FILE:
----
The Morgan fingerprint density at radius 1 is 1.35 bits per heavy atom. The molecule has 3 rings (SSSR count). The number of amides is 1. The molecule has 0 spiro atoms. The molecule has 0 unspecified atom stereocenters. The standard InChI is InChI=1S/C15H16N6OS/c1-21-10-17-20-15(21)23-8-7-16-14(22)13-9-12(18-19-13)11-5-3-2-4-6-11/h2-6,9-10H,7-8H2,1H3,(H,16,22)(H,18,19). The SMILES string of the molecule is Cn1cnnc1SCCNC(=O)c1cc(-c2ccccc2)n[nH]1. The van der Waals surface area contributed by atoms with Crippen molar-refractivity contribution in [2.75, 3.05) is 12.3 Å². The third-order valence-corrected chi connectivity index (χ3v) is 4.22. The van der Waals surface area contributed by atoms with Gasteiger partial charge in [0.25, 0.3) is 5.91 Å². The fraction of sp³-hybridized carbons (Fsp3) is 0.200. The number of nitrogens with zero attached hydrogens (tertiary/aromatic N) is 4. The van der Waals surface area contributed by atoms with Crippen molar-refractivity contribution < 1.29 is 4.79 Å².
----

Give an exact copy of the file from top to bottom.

The Morgan fingerprint density at radius 1 is 1.35 bits per heavy atom. The molecule has 3 rings (SSSR count). The number of amides is 1. The molecule has 0 spiro atoms. The molecule has 0 unspecified atom stereocenters. The standard InChI is InChI=1S/C15H16N6OS/c1-21-10-17-20-15(21)23-8-7-16-14(22)13-9-12(18-19-13)11-5-3-2-4-6-11/h2-6,9-10H,7-8H2,1H3,(H,16,22)(H,18,19). The SMILES string of the molecule is Cn1cnnc1SCCNC(=O)c1cc(-c2ccccc2)n[nH]1. The van der Waals surface area contributed by atoms with Crippen molar-refractivity contribution in [2.75, 3.05) is 12.3 Å². The third-order valence-corrected chi connectivity index (χ3v) is 4.22. The van der Waals surface area contributed by atoms with Gasteiger partial charge in [0.25, 0.3) is 5.91 Å². The fraction of sp³-hybridized carbons (Fsp3) is 0.200. The number of nitrogens with zero attached hydrogens (tertiary/aromatic N) is 4. The van der Waals surface area contributed by atoms with Crippen molar-refractivity contribution < 1.29 is 4.79 Å².